Joe Turpel sits down with me at the some semi-posh airport cafe. We survey each other’s food selections. We both got croissants but I went in for some ham baguette breakfast sandwich. Joe Turpel, for those who don’t know, is one of the World Surf League’s broadcasters. I introduced myself as we squeezed through an immigration line entering Spain.
He’s articulate and affable and cool at the same time. It’s a strange thing to be a webcast announcer for the WSL–you’re a celebrity but you’re not a celebrity. You spend almost as much time on the road as the athletes. In Europe you can’t go out in any of the surf towns without being recognized and you can’t surf almost anywhere in the world without being recognized. But you’re not recognized like a John Madden. You’re not famous enough not to chat, but you’re famous enough to be wary. And yet, you’re still just a surfer.
I have a ton of respect for a lot of what these surf announcers do. A bad heat can be worse than watching golf. An ocean is prettier to look at than a golf course, but the ocean often goes flat for twenty minutes, while golf at least always has someone putting. Their job is to translate what it’s like to be in the water waiting for a wave that can change a competitor’s career for people who’ve done this for half their lives and for people who may never surf. Anyone can step onto a golf course or a basketball court and take a shot. Everyone knows what it is like to stand under a basketball rim and imagine dunking a ball. But going out at Hossegar when the waves are twice your size and the current is pulling you out to sea and every wave that catches you off guard can snap your board and hold you breathless under water is another thing entirely. To make laymen feel that fear and pressure takes talent.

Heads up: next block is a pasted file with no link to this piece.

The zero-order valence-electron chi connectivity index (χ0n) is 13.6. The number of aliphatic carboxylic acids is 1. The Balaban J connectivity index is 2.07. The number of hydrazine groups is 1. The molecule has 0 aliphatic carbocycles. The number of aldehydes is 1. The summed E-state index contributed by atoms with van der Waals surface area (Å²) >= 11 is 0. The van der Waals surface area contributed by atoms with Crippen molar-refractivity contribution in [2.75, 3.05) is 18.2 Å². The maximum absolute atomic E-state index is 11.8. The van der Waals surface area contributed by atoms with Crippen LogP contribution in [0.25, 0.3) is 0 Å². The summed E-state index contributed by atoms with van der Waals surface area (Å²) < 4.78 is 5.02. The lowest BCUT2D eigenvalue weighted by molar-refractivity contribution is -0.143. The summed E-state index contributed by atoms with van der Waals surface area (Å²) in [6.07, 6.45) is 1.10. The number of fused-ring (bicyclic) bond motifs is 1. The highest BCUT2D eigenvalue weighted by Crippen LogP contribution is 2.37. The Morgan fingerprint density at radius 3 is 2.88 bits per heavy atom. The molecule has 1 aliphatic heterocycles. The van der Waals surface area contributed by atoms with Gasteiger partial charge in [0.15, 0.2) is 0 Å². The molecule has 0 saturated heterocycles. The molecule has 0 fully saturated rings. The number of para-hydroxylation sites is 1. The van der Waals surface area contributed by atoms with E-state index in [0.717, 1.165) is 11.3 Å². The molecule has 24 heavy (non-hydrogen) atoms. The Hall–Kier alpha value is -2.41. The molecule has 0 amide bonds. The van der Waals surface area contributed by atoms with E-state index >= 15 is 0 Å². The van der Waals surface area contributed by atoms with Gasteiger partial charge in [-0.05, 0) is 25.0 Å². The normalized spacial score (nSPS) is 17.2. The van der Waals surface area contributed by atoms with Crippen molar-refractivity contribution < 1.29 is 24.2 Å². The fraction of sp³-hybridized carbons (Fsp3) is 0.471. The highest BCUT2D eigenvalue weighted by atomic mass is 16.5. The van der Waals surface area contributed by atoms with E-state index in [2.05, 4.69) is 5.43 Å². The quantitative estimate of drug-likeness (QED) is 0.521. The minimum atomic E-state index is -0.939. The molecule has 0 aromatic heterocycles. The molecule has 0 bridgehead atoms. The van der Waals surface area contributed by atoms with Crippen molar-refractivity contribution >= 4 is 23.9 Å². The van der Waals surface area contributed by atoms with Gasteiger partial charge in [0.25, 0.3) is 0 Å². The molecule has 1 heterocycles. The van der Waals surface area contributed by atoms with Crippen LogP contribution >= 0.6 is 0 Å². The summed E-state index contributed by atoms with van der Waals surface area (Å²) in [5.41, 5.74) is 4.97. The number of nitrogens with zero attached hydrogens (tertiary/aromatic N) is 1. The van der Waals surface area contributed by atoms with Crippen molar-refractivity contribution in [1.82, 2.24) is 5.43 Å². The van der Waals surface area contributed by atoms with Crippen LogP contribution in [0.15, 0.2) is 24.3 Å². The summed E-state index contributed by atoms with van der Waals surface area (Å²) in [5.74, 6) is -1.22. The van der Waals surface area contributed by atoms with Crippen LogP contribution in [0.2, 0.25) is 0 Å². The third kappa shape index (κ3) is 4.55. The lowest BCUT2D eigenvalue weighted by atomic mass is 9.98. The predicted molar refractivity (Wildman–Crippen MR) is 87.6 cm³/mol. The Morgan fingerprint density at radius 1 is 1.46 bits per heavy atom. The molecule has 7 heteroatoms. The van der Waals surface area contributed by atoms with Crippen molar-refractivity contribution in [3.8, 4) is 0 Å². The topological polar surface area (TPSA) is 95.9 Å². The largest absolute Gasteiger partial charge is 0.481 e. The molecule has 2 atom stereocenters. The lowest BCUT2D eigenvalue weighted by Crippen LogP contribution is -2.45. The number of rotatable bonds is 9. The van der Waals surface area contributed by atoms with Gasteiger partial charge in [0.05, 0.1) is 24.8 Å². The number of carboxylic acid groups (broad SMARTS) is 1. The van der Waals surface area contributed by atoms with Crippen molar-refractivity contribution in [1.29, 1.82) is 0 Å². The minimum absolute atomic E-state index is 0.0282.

The first heat of the contest is about to start. Due to a flight delay, Joe is here with me when he should be in the announcer’s booth. He excuses himself and goes off to a corner to watch and to take a call. The surf is stormy, big, unruly. The first two heats run. Kelly Slater pulls into an amazing tube, comes out, scores a nine. But he can’t find another wave in the next thirty minutes and loses the heat needing less than a weak, three-point ride. A loss in the next round will mean he’s done in France and will take him out of the running for his twelfth and final world title. “Whose call was it to run heats today?” Kelly Slater asks in his interview afterwards. After the next heat at 10 a.m, the beach commissioner shuts down the contest for the day.